For their second breach of the duty of loyalty claim, the plaintiffs alleged that the defendants had a duty to inform the Plan participants of Home Depot’s “deceitful business practices [involving the returnto- vendor chargebacks] and how these activities adversely affected Company stock as a prudent investment option under the Plan.” The Eleventh Circuit noted, “ERISA does not explicitly impose a duty to provide participants with nonpublic information affecting the value of the company’s stock.”23

The court agreed with opinions from the Second and Third Circuits, fi nding that warnings regarding the non-diversifi ed and thus highly risky nature of the stock fund in the summary plan description adequately informed participants regarding the fund as required by ERISA.24


As mentioned above, the Eleventh Circuit has now offi cially adopted the Moench presumption of prudence, thereby joining the Second, Third, Fifth, Sixth and Ninth Circuits. The Eleventh Circuit also joins those courts in applying the presumption at all stages of litigation (including the pleading stage). Further, the Eleventh Circuit adopted the “sponsor intent” test originally promulgated in Moench (rather than a viability or brink of collapse test). As such, we reiterate our prior recommendation that sponsors include an explicit statement of their intent regarding the employer stock fund.

The case is also a “win” for defendants in its recognition that incorporation by reference of public fi lings (10ks and 10Qs) into an S-8 and/or a prospectus is not a fi duciary act, so such public fi lings are not subject to ERISA. This affi rms again that plan fi duciaries wear multiple hats and are not acting as fi duciaries when making SEC fi lings. Nonetheless, we continue to recommend that clients separate their employer stock prospectus from the SPD, just to make it clear that any incorporation by reference of public fi lings is into a prospectus—not the SPD separate and apart from a prospectus.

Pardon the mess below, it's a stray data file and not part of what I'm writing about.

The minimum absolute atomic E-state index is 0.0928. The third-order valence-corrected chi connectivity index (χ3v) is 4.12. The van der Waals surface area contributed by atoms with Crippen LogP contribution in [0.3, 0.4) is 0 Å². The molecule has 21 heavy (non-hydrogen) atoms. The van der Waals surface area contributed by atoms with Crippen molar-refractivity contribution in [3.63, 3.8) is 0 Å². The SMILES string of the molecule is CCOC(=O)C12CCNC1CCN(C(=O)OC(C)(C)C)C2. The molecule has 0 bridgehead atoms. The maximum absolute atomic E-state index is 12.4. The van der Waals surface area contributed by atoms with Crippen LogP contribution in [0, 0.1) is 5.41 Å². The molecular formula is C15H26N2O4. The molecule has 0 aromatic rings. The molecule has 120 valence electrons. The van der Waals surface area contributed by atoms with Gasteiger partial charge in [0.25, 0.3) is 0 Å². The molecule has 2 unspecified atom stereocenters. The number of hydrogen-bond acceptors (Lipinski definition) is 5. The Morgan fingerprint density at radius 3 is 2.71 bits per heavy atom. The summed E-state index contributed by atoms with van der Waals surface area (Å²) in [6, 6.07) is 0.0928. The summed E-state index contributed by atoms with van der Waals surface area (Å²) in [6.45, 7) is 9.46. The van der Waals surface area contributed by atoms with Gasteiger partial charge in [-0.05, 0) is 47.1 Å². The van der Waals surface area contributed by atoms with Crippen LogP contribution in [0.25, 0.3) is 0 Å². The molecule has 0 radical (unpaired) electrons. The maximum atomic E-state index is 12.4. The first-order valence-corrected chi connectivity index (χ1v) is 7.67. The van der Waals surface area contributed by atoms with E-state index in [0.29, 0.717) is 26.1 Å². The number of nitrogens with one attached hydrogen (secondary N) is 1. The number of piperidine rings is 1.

Finally, the case is signifi cant for its rejection of a duty to disclose non-public information under ERISA. It is helpful that the court explicitly found that participants are not entitled to a market advantage over other shareholders and that disclosures to plan participants of inside information could not practically be done in a way that would benefi t them in any event. However, the court’s reliance on language in Home Depot’s summary plan descriptions as adequately informing participants of the inherent risks of the undiversifi ed employer stock fund may create problems for companies that do not have such aggressive warnings in their SPDs. As such, we recommend that clients review their SPDs and other information provided to participants regarding an employer stock fund and make sure they provide clear warnings regarding the undiversifi ed and risky nature of such a fund.

The case is Lanfear, et al. v. Home Depot, Inc., et al., No. 10-13002 (11th Cir. May 8, 2012).